In addition, on my roommate's game I used a cracked red eye orb to invade some other guy's world. This was also satisfying, because he clearly didn't know what he was doing and mostly rolled around while I hit him a bunch. After killing him and stealing his humanity, he sent me a message saying “Suck my Dick”. I responded with a smiley face. Oh Xbox live. You never fail to impress. Now I need to find those orbs in my game, because I want to do horrible things to other people through invasion of force. I have yet to be invaded myself obviously, mostly because staying human for any given length of time is an accomplishment unto itself, and I accidentally attacked the merchant who sells humanity.
Dark Souls is also frustrating.
It's true. Even knowing what to do in certain circumstances does not prepare one for the raw amount of hate From Software has produced in this particular game. There is nothing quite as demoralizing as losing a large amount of souls or hitting a brick wall like I have with the hydra in the Darkroot Basin (My current solution to this problem? Grind safer areas to get arrows, find safe spot that isn't hit by hydra's water blasts, then kill the majority of the heads with the bow). Dying, and knowing that for the most part your death was clearly because of a mistake you made is an interesting sensation. I've already been dealing with plenty of frustration in my real life, and yet in some way the pettiness of this, this video game made for amusement, is so much more tolerable than it might otherwise be. Bah. Enough philosophizing. Me gusta el Videojuego. That's spanish.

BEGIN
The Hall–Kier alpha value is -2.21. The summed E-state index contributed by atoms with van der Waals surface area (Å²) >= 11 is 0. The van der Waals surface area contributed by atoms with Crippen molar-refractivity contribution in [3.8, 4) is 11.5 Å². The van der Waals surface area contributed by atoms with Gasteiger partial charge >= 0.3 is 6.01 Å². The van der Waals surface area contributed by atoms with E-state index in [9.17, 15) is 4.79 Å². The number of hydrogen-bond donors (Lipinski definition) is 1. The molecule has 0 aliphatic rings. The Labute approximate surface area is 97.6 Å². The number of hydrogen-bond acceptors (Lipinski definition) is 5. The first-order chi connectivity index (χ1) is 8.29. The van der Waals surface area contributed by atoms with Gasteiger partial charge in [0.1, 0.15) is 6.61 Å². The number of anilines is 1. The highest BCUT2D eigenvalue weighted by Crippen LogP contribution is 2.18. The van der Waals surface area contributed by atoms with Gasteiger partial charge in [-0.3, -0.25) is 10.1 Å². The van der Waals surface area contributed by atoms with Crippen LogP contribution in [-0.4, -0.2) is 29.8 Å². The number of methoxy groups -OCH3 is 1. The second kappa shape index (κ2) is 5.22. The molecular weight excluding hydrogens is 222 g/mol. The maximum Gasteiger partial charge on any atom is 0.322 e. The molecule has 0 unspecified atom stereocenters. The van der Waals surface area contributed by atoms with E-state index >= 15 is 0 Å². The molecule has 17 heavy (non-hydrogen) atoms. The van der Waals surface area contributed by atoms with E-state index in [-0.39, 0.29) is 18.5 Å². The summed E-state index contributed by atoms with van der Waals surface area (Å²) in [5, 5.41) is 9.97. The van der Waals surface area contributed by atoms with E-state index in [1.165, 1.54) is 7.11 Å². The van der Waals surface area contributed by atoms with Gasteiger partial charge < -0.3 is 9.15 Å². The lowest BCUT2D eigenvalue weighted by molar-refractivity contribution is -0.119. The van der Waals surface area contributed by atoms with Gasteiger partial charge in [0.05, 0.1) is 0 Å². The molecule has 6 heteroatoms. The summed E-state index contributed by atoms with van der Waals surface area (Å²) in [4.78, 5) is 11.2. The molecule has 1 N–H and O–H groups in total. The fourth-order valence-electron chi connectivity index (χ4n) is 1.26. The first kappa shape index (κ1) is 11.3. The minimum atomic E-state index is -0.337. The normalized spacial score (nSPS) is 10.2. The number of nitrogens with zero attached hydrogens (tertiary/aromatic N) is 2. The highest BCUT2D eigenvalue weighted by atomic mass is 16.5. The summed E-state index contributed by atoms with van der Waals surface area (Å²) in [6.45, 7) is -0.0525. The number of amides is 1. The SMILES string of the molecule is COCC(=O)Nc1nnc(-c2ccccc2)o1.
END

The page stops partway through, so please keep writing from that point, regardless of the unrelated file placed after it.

Believe it or not, I may be starting to burn out on Skyrim. This is not the game's fault, by any means. It's great, if the internet hadn't told you already. No, it's clearly my problem, and in order to avoid total overexposure, I might as well try something different. And by something different I mean "Mod the everliving hell out of that copy of Oblivion I bought during the Midweek Madness sale and write something up about it". The intent here is to install as many dumb/awesome mods that don't conflict as possible, and then write a blog comparing that experience with my vanilla Oblivion experience as well as the 45 hours I have sunk into Skyrim so far.